Danger, Will Robinson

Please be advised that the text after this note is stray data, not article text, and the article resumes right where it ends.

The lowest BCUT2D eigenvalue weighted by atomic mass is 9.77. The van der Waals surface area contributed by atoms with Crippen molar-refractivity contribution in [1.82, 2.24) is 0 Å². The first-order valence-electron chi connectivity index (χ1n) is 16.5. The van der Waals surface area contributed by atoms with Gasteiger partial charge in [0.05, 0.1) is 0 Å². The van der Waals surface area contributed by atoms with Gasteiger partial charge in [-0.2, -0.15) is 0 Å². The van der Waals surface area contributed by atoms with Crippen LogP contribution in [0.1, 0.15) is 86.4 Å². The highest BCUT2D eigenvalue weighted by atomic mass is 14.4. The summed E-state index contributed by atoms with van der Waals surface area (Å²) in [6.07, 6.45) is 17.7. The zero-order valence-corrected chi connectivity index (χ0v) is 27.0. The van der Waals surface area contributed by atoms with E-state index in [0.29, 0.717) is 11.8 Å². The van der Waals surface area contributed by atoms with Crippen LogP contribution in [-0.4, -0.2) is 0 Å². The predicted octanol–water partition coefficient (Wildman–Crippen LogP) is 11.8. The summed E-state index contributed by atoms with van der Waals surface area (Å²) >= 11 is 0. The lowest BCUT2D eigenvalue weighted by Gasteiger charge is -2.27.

I’m getting ready to send students out. There they go, on the aeroplane, over the sea, into their new world. Oh, the anxiety. I worry mainly that they won’t prepare themselves so that in the event of an emergency they can remain calm. I’m reading over all the insurance policy details and realizing all the things I didn’t make clear to them prior. I’m realizing all the little silly things that insurance will do for us. I had a flashback of being in Central America, on that damn hot Toyota bus with the sun streaming in and the dust choking us out and the sweat enveloping us all like a pretty pretty mask, sitting in my seat in the back with my backpack shoved up around my feet and someone in close quarters to my left shoulder and directly in front. I’m sitting with the health insurance policy in my hands. My forehead scrunched up as I read in the heat and the dust and the eyes of the students on me. I was the insurance guru. It became a joke among the students before we did any little thing, “will insurance cover that?” It might have been Richard or Lily or Zach, I forget who exactly, who pointed out that the insurance would only cover the loss of one foot? or hand? one limb. That’s it. I don’t…I’d have to find the card to remember exactly. That was a good chuckle. But seriously, I was nervous when we went zip-lining. Will the insurance cover us? I was nervous on the boat, will the insurance cover this? I’m nervous as my students go out and get involved in their world and don’t think about the practicalities. Because they assume; because they’ve never had to; because the world can get quite dull with all those practicalities. The nonchalance with which people handle going out into the world sometimes gets to me. If I knew then what I know now, I wonder sometimes if I would have behaved any differently. If I behaved to my own standards in the time that I had. I can never really know. My viewpoint now is biased, colors what I know and how I thought and why I reacted. Improvise, adapt, overcome. That’s all I can do now. Re-evaluate and keep moving forward. But never forget.


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